- 1 Introduction
- 2 Camera body
- 3 Backs
- 4 Viewfinders
- 5 Lenses
- 6 Grips and tripod adapters
- 7 Other accessories
- 8 The RZ67 compared to alternatives
- 9 Buying a used RZ67
- 10 System
- 11 Notes
- 12 Bibliography
- 13 Links
The Mamiya RZ67 is a series of medium format system cameras primarily designed for using 120/220 film. It consists of three models: (a) the original Mamiya RZ67, introduced in 1982; (b) the Mamiya RZ67 Pro II, introduced in 1995; and (c) the Mamiya RZ67 Pro IID, introduced in 2004. The original RZ67 design was by Tsuneaki Munakata, who also designed the Mamiya ZM and Mamiya M645 Super.
The name "RZ" was derived from the RB67, where "RB" stands for revolving back. It was expected that the RZ series might replace the RB series, but this did not happen: at least until 2010, the RB67 Pro SD and the RZ67 Pro IID were both still being sold new. The RZ models can use many of the RB components, such as lenses and backs, but with limitations, as the RB series cameras are completely mechanical, while the RZ lenses have Seiko #1 electronic shutters and electronic components are used throughout the camera. Being completely modular, the camera can be configured in many ways. Lenses, viewfinders and backs can all be exchanged and full auto exposure is possible with some of the finder options. The RZ models can mostly be found in studio settings as they are quite bulky due to the revolving back construction, but as they are now quite affordable in the used camera market, more of them are in the hands of enthusiasts, who also use them on location. The RZ67 IID was sold coupled with Leaf Aptus II digital backs as the RZ22, RZ33 and RZ80 until 2010; since 2011 it has been listed as a 'legacy product' at the Mamiya Leaf site, but all models are also listed as compatible with current (as at 2015) Leaf Credo backs.
|Size comparison with Pentax ME Super|
image by Vitaly Baranov (Image rights)
The RZ67 camera body is box-shaped. It is covered with non-slip rubber, to which a dimple pattern is applied. As the system is completely modular, the body needs to be connected to at least a lens and a back to function. One 6V PX28 or 4LR44 battery in the camera body provides the power for operation and also for the optional AE finders. Several viewfinders can be attached (see below). While the original body design concept remains almost unchanged to this date, the body has undergone some changes over time. The original RZ67 featured a shutter speed dial with only full speeds from 4 seconds to 1/400th of a second.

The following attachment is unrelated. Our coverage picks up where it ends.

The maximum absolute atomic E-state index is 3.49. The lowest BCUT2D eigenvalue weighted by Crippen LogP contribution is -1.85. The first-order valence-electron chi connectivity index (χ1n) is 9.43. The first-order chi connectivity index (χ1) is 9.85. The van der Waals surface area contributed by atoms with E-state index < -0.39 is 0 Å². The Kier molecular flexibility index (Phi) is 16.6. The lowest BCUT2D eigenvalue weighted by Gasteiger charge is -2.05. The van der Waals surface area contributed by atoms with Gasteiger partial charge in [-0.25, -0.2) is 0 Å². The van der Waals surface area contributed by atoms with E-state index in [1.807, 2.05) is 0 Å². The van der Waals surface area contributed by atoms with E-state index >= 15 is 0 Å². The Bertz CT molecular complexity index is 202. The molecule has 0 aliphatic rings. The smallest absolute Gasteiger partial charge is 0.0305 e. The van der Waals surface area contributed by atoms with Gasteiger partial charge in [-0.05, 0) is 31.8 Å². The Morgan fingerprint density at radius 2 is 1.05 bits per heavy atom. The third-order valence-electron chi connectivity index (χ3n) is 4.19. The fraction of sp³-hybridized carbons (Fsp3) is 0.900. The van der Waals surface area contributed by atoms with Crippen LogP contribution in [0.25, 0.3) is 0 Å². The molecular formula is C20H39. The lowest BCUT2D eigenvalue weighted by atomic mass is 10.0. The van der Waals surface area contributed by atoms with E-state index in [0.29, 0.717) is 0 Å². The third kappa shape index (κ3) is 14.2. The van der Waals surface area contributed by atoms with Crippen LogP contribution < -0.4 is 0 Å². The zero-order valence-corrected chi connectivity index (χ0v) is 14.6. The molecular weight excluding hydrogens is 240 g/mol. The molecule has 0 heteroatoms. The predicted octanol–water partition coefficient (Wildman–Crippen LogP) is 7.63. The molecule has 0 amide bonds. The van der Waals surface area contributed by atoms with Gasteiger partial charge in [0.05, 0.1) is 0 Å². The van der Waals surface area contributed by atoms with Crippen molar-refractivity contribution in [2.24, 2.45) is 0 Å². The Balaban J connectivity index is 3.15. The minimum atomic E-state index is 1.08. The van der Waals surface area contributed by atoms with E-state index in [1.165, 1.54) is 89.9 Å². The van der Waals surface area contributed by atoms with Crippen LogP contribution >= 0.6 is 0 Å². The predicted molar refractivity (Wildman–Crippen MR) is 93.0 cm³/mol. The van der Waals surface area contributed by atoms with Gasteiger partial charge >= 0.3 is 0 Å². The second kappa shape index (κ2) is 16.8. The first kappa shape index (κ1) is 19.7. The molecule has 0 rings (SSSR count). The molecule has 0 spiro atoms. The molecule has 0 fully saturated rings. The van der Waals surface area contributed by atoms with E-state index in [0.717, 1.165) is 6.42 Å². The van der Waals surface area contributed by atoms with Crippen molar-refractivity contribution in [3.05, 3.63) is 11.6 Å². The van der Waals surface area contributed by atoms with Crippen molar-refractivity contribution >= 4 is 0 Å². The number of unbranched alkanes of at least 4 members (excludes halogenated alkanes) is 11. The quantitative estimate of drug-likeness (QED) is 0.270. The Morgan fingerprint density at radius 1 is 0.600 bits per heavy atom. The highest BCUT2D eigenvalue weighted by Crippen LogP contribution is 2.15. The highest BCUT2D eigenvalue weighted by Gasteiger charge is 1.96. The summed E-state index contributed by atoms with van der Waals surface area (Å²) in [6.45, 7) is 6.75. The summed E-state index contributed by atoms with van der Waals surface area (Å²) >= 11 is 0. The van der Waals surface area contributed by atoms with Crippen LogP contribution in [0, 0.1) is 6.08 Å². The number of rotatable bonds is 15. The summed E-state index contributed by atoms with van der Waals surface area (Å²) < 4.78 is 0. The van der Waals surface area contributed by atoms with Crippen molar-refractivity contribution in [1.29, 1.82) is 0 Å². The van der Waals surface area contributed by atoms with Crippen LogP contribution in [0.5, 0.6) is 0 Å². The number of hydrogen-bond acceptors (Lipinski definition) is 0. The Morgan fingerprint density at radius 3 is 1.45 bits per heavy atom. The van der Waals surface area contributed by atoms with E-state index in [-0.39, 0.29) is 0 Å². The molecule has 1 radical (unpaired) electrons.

Focusing is achieved through a rack and pinion driven bellows, which extends by 46 mm and allows very close focusing with wide angle and normal lenses. The mirror can be locked up by threading a cable release into the cable release socket on the camera lens, then depressing the shutter button on the camera body and afterwards using the cable release on the lens. A double cable release is available to facilitate this operation through the depressing of a single button. It is important to note that the silver connector of the double cable release has to be threaded into the shutter button on the camera, while the black connector has to be threaded into the lenses socket. In the other orientation the camera always fires at 1/400th of a second!
The RZ67 bodies feature a built in beeper, which is used to sound warnings. A warning will sound when the battery is low, when the shutter, which is built into the lens needs servicing or when the exposure time in the "B" setting reaches 20 seconds (exposure in the "B" setting will terminate after 30 seconds). Several LEDs at the bottom of the viewfinder are also used to communicate warnings. The dark slide triggers a red LED, while the lack of film in the back causes an orange LED to light up.
Film transport on the film backs is achieved through a single stroke of the transport lever. This also brings the mirror down and cocks the lens shutter. A power winder can be used (currently model II) to automate the procedure. On the lower left of the front of the camera body is an electrical interface, which can be connected to remote triggers (an infrared version is manufactured by Mamiya and a radio trigger was made by Polaroid), as well as the shutter releases of the L-grip and the Aerial grip. The connector layout is (from left to right): 6V/BW; Ground; S1 Switch (half press of the shutter button) and S2 Switch (full press of the shutter button).